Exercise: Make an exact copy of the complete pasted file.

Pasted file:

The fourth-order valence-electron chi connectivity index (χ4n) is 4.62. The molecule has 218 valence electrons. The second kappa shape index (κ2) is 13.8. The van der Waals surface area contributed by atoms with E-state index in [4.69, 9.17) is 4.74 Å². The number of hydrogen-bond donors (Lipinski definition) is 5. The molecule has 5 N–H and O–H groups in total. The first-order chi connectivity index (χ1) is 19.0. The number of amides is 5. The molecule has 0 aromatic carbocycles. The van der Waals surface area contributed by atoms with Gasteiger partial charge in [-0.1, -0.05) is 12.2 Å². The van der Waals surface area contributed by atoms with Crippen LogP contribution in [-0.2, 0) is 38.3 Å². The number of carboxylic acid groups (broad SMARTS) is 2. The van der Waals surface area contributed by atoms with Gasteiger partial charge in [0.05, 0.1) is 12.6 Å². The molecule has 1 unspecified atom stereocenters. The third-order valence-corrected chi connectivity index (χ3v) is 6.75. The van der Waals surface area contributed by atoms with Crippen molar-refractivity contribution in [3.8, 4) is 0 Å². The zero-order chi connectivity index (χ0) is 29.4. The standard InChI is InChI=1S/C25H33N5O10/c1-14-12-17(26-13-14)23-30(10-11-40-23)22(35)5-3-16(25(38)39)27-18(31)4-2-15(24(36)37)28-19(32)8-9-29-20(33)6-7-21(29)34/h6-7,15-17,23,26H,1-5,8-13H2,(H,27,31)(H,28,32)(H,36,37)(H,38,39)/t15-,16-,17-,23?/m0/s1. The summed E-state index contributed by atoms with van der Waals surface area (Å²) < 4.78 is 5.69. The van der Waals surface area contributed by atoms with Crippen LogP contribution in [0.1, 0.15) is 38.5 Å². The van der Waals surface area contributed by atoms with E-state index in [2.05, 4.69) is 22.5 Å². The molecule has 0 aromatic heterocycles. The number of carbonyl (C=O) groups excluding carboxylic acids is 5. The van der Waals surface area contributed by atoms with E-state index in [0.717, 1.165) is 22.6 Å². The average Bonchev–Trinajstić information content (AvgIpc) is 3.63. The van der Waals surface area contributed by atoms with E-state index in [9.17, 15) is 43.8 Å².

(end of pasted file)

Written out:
The fourth-order valence-electron chi connectivity index (χ4n) is 4.62. The molecule has 218 valence electrons. The second kappa shape index (κ2) is 13.8. The van der Waals surface area contributed by atoms with E-state index in [4.69, 9.17) is 4.74 Å². The number of hydrogen-bond donors (Lipinski definition) is 5. The molecule has 5 N–H and O–H groups in total. The first-order chi connectivity index (χ1) is 19.0. The number of amides is 5. The molecule has 0 aromatic carbocycles. The van der Waals surface area contributed by atoms with Gasteiger partial charge in [-0.1, -0.05) is 12.2 Å². The van der Waals surface area contributed by atoms with Crippen LogP contribution in [-0.2, 0) is 38.3 Å². The number of carboxylic acid groups (broad SMARTS) is 2. The van der Waals surface area contributed by atoms with Gasteiger partial charge in [0.05, 0.1) is 12.6 Å². The molecule has 1 unspecified atom stereocenters. The third-order valence-corrected chi connectivity index (χ3v) is 6.75. The van der Waals surface area contributed by atoms with Crippen molar-refractivity contribution in [3.8, 4) is 0 Å². The zero-order chi connectivity index (χ0) is 29.4. The standard InChI is InChI=1S/C25H33N5O10/c1-14-12-17(26-13-14)23-30(10-11-40-23)22(35)5-3-16(25(38)39)27-18(31)4-2-15(24(36)37)28-19(32)8-9-29-20(33)6-7-21(29)34/h6-7,15-17,23,26H,1-5,8-13H2,(H,27,31)(H,28,32)(H,36,37)(H,38,39)/t15-,16-,17-,23?/m0/s1. The summed E-state index contributed by atoms with van der Waals surface area (Å²) < 4.78 is 5.69. The van der Waals surface area contributed by atoms with Crippen LogP contribution in [0.1, 0.15) is 38.5 Å². The van der Waals surface area contributed by atoms with E-state index in [2.05, 4.69) is 22.5 Å². The molecule has 0 aromatic heterocycles. The number of carbonyl (C=O) groups excluding carboxylic acids is 5. The van der Waals surface area contributed by atoms with E-state index in [0.717, 1.165) is 22.6 Å². The average Bonchev–Trinajstić information content (AvgIpc) is 3.63. The van der Waals surface area contributed by atoms with E-state index in [9.17, 15) is 43.8 Å².